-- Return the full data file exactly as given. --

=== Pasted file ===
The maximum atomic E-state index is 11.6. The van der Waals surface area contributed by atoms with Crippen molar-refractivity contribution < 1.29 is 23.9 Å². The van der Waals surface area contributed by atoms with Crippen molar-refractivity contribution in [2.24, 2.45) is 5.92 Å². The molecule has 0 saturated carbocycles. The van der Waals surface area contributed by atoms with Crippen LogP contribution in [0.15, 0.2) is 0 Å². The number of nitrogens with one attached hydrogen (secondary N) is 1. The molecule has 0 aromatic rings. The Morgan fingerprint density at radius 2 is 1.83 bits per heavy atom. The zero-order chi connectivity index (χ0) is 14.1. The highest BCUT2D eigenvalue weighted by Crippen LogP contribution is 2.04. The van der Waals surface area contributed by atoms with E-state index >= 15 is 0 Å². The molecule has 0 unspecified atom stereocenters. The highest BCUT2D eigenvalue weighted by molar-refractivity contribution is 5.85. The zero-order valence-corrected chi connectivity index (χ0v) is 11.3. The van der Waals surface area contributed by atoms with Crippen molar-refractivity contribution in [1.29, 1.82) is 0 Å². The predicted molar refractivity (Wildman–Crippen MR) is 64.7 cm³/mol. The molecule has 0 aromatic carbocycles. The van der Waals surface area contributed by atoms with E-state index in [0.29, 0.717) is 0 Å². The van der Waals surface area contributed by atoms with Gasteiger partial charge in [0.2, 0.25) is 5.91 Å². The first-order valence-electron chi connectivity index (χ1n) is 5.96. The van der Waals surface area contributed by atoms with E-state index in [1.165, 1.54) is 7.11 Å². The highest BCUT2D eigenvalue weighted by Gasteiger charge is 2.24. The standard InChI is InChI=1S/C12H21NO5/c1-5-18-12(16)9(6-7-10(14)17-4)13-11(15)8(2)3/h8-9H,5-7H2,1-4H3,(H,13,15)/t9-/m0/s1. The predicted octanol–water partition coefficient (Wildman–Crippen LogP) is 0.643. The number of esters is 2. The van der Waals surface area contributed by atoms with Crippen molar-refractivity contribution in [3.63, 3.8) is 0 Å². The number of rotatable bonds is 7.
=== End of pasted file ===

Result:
The maximum atomic E-state index is 11.6. The van der Waals surface area contributed by atoms with Crippen molar-refractivity contribution < 1.29 is 23.9 Å². The van der Waals surface area contributed by atoms with Crippen molar-refractivity contribution in [2.24, 2.45) is 5.92 Å². The molecule has 0 saturated carbocycles. The van der Waals surface area contributed by atoms with Crippen LogP contribution in [0.15, 0.2) is 0 Å². The number of nitrogens with one attached hydrogen (secondary N) is 1. The molecule has 0 aromatic rings. The Morgan fingerprint density at radius 2 is 1.83 bits per heavy atom. The zero-order chi connectivity index (χ0) is 14.1. The highest BCUT2D eigenvalue weighted by Crippen LogP contribution is 2.04. The van der Waals surface area contributed by atoms with E-state index >= 15 is 0 Å². The molecule has 0 unspecified atom stereocenters. The highest BCUT2D eigenvalue weighted by molar-refractivity contribution is 5.85. The zero-order valence-corrected chi connectivity index (χ0v) is 11.3. The van der Waals surface area contributed by atoms with Crippen molar-refractivity contribution in [1.29, 1.82) is 0 Å². The predicted molar refractivity (Wildman–Crippen MR) is 64.7 cm³/mol. The molecule has 0 aromatic carbocycles. The van der Waals surface area contributed by atoms with E-state index in [0.29, 0.717) is 0 Å². The van der Waals surface area contributed by atoms with Gasteiger partial charge in [0.2, 0.25) is 5.91 Å². The first-order valence-electron chi connectivity index (χ1n) is 5.96. The van der Waals surface area contributed by atoms with E-state index in [1.165, 1.54) is 7.11 Å². The highest BCUT2D eigenvalue weighted by Gasteiger charge is 2.24. The standard InChI is InChI=1S/C12H21NO5/c1-5-18-12(16)9(6-7-10(14)17-4)13-11(15)8(2)3/h8-9H,5-7H2,1-4H3,(H,13,15)/t9-/m0/s1. The predicted octanol–water partition coefficient (Wildman–Crippen LogP) is 0.643. The number of esters is 2. The van der Waals surface area contributed by atoms with Crippen molar-refractivity contribution in [3.63, 3.8) is 0 Å². The number of rotatable bonds is 7.